Via Lon Woodbury
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Lon Woodbury's curator insight, October 31, 2013 1:54 AM

" The farther back you look, the faster kids grew up. In medieval Europe, children from seven on were initiated into adult work. Compulsory schooling, introduced in the nineteenth century, pushed back the age of maturity to sixteen or so. By the middle of the twentieth century, college graduation seemed, at least in this country, to be the new dividing line. Now, if Judd Apatow is to be trusted, it’s possible to close in on forty without coming of age."


In raising children, what are we doing? -Lon

Rescooped by david mendlewski from Dyslexia Teaching
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Building Resilience in Children

Building Resilience in Children | Learning, language and leadership | Scoop.it

"In today’s environment, children and teens need to develop strengths, acquire skills to cope, recover from hardships, and be prepared for future challenges..."  

 

Dr. Ginsburg's 7 C's of Resilience are:Competence, Confidence, Connection, Character, Contribution, Coping, and Control. 

 

Read more.


Via Drs Fernette and Brock Eide at DyslexicAdvantage.com
david mendlewski's insight:

I had the opportunity to see Dr. Ginsburg give his presentation at The Perkiomen School.  He was absolutely wonderful!  I love the resiliency theory and try my best to practice his theories with my own children.

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Rescooped by david mendlewski from Students with dyslexia & ADHD in independent and public schools
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David and Goliath" author Malcolm Gladwell on dyslexia as 'helpful adversity' The Daily Show

Malcolm Gladwell explains the concept of "desirable difficulties."

Via Lou Salza
david mendlewski's insight:

Slay the giants underdogs!  Desirable difficulties help us to grow, evolve and accomplish what others thought we could not. I Cannot wait to read this book.  Gladwell does a great TED talk on this book as well.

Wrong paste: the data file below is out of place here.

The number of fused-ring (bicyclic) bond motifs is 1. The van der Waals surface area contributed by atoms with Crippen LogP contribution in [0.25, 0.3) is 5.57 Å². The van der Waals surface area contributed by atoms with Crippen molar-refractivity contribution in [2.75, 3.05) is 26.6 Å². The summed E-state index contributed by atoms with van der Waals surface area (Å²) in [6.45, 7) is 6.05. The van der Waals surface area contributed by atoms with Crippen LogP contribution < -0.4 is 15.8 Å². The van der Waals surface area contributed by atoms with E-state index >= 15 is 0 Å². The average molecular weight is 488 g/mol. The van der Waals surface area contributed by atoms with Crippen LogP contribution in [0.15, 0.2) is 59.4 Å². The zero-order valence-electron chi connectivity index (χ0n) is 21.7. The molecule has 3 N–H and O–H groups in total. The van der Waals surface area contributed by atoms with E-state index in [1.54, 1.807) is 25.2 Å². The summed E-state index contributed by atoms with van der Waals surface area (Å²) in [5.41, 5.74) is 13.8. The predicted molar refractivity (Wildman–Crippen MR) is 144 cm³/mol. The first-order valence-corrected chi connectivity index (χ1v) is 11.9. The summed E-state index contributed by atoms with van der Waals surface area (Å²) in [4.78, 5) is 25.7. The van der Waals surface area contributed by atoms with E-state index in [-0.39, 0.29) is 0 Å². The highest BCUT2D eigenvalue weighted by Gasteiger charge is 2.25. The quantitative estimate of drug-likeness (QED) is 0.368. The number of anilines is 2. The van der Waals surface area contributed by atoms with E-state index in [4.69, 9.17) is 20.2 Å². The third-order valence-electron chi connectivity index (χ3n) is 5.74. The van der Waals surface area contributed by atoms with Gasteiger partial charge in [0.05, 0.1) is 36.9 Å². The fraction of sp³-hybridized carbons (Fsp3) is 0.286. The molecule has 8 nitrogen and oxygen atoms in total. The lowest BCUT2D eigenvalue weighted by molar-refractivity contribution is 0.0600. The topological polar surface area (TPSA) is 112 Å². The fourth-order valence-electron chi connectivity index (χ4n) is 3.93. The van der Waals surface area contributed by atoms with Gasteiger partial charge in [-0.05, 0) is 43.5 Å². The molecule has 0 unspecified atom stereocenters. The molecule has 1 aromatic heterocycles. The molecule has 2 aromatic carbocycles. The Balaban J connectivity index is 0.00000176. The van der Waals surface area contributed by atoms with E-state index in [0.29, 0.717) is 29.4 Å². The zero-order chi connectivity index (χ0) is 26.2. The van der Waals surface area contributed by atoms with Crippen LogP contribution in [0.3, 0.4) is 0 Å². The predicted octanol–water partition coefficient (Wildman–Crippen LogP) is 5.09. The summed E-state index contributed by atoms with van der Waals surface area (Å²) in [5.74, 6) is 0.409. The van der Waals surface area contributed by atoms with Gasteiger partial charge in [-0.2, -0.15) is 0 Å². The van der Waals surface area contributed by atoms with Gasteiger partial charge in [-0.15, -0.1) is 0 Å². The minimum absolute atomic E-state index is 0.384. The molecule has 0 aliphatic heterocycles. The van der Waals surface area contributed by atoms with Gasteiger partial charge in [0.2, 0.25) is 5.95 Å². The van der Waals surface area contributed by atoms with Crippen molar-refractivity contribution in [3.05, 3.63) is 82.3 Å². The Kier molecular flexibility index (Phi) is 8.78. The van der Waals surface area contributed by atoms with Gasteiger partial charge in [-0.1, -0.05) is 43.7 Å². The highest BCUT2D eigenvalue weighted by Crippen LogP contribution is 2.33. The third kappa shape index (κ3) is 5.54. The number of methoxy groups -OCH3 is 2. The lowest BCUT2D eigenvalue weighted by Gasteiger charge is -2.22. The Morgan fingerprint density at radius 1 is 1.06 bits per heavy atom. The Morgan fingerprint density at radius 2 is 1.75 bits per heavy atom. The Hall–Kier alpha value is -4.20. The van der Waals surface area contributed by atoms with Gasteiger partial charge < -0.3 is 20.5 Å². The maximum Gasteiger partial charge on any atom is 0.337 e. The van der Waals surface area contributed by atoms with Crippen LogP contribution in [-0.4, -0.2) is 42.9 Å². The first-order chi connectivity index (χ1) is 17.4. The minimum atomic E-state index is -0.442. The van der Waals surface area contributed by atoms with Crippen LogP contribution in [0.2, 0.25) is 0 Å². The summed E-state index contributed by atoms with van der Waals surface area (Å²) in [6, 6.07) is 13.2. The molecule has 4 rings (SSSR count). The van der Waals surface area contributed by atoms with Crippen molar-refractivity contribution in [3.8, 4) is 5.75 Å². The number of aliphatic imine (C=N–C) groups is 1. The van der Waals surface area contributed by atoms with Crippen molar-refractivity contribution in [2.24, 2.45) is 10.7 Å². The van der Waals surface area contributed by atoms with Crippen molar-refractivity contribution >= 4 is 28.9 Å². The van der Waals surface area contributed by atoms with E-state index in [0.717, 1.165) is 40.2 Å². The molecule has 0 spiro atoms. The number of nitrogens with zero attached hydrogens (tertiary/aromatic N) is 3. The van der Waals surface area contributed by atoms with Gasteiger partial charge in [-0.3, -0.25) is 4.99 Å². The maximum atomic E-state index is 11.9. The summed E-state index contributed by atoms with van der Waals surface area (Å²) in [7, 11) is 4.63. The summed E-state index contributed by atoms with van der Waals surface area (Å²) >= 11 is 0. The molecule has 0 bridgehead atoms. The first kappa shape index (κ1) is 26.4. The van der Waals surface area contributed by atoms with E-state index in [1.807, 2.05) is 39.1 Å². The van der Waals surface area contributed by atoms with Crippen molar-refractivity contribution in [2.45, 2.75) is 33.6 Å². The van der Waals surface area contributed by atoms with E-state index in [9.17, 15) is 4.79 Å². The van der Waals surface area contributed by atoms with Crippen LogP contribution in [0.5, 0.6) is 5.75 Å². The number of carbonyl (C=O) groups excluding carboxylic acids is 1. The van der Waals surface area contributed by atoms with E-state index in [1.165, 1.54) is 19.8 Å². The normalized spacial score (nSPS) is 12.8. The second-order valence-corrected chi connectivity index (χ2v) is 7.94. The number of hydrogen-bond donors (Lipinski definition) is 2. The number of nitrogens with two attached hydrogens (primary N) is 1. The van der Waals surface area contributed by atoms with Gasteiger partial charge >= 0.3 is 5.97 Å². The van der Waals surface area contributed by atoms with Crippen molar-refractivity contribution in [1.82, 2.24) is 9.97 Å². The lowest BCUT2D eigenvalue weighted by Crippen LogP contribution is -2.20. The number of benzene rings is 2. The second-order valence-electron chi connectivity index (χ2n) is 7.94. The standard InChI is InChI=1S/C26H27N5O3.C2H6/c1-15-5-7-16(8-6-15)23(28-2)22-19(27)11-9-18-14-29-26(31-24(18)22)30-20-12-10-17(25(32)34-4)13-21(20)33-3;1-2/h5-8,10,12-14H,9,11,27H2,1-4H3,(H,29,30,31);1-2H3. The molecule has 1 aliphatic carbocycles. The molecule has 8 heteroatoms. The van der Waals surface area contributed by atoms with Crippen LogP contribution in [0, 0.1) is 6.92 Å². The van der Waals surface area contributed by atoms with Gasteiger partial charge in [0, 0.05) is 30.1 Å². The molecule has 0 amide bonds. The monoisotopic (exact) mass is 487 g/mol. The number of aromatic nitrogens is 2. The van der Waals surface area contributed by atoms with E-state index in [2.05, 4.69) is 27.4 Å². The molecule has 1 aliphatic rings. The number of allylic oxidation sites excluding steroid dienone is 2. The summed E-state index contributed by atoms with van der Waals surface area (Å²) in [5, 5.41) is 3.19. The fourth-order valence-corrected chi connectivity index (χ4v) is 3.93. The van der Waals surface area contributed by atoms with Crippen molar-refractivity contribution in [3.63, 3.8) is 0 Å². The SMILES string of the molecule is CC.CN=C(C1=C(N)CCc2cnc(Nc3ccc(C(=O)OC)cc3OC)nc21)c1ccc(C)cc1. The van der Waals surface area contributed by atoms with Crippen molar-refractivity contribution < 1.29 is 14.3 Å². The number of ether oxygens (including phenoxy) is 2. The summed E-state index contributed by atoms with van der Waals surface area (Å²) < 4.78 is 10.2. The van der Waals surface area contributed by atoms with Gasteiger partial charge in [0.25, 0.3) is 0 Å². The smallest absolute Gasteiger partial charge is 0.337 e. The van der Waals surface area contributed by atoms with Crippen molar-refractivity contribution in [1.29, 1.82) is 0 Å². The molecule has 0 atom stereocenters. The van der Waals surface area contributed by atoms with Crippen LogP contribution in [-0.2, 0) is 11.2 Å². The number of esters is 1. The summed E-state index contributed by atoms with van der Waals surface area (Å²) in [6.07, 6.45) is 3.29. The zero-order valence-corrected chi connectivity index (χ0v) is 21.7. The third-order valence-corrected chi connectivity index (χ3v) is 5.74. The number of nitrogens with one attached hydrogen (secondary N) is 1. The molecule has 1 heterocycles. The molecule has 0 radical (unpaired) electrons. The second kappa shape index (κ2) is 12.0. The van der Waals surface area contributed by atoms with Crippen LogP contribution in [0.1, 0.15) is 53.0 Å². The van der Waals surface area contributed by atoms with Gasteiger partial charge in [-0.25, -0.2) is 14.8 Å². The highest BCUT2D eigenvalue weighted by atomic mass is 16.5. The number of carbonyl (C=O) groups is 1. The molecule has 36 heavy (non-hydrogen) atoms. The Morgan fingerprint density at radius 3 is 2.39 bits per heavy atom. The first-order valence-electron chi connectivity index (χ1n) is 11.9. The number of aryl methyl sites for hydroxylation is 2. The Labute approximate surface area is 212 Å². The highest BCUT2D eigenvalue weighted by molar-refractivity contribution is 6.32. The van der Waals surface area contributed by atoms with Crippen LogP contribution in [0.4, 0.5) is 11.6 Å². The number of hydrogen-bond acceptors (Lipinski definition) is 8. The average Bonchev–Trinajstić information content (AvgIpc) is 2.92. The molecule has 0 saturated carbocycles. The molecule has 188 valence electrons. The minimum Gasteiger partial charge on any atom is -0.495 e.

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Lou Salza's curator insight, October 25, 2013 12:02 PM

Watch this clip to get Gladwell's take on dyslexia as an  advantage he calls a  "helpful adversity" in contrast to an "undiserable difficulty".  An over simplification to be sure--but at the same time a useful way to understand how adults who have succeeded with dyslexia may view the journey.

While I like the positive conversation in regard to dyslexia on a national venue like Jon Stewart's Daily Show, I hasten to add that the concept of dyslexia as a 'helpful adversity' only works in hindsight and only with individuals who are successful adults who did not get crushed in school. Getting crushed in school is a function of many things: the family you were born into, access to resources and personality among other things. Stewart makes a telling comment in the form of a joke in the conversation after Gladwell mentions four extremely successful and well known dyslexics. He says "are there only four--because that wouldn't be so good!"
Well let's do the research and the math. Fact is there may be relatively few who survive the journey. We can look at the incarcerated population for the flip side of this conversation and also take into account the work being done by the Shaywitz group to reach out to minority communities who historically are under identified.


The story of David and Goliath has always impressed me. I keep 5 smooth stones on a shelf in my office to remind me of the story and importance of having clear goals and acceptance of the tools and the resources available to us to overcome adversity.

--Lou